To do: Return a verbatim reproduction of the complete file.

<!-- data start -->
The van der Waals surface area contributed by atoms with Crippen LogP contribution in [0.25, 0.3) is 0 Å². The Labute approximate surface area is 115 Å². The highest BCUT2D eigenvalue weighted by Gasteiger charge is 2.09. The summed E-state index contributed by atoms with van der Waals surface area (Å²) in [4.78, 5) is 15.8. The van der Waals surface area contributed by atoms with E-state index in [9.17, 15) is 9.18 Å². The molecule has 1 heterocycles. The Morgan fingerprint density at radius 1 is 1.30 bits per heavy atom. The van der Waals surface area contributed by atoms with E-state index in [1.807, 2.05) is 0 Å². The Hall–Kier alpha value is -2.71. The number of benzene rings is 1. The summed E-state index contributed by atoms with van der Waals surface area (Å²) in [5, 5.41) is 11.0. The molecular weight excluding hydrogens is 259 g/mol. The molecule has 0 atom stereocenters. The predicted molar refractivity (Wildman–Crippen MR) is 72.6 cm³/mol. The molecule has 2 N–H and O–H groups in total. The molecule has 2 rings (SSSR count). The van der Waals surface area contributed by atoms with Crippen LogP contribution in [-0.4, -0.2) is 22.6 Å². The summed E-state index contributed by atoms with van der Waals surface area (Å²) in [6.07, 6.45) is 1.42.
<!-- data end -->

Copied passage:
The van der Waals surface area contributed by atoms with Crippen LogP contribution in [0.25, 0.3) is 0 Å². The Labute approximate surface area is 115 Å². The highest BCUT2D eigenvalue weighted by Gasteiger charge is 2.09. The summed E-state index contributed by atoms with van der Waals surface area (Å²) in [4.78, 5) is 15.8. The van der Waals surface area contributed by atoms with E-state index in [9.17, 15) is 9.18 Å². The molecule has 1 heterocycles. The Morgan fingerprint density at radius 1 is 1.30 bits per heavy atom. The van der Waals surface area contributed by atoms with E-state index in [1.807, 2.05) is 0 Å². The Hall–Kier alpha value is -2.71. The number of benzene rings is 1. The summed E-state index contributed by atoms with van der Waals surface area (Å²) in [5, 5.41) is 11.0. The molecular weight excluding hydrogens is 259 g/mol. The molecule has 0 atom stereocenters. The predicted molar refractivity (Wildman–Crippen MR) is 72.6 cm³/mol. The molecule has 2 N–H and O–H groups in total. The molecule has 2 rings (SSSR count). The van der Waals surface area contributed by atoms with Crippen LogP contribution in [-0.4, -0.2) is 22.6 Å². The summed E-state index contributed by atoms with van der Waals surface area (Å²) in [6.07, 6.45) is 1.42.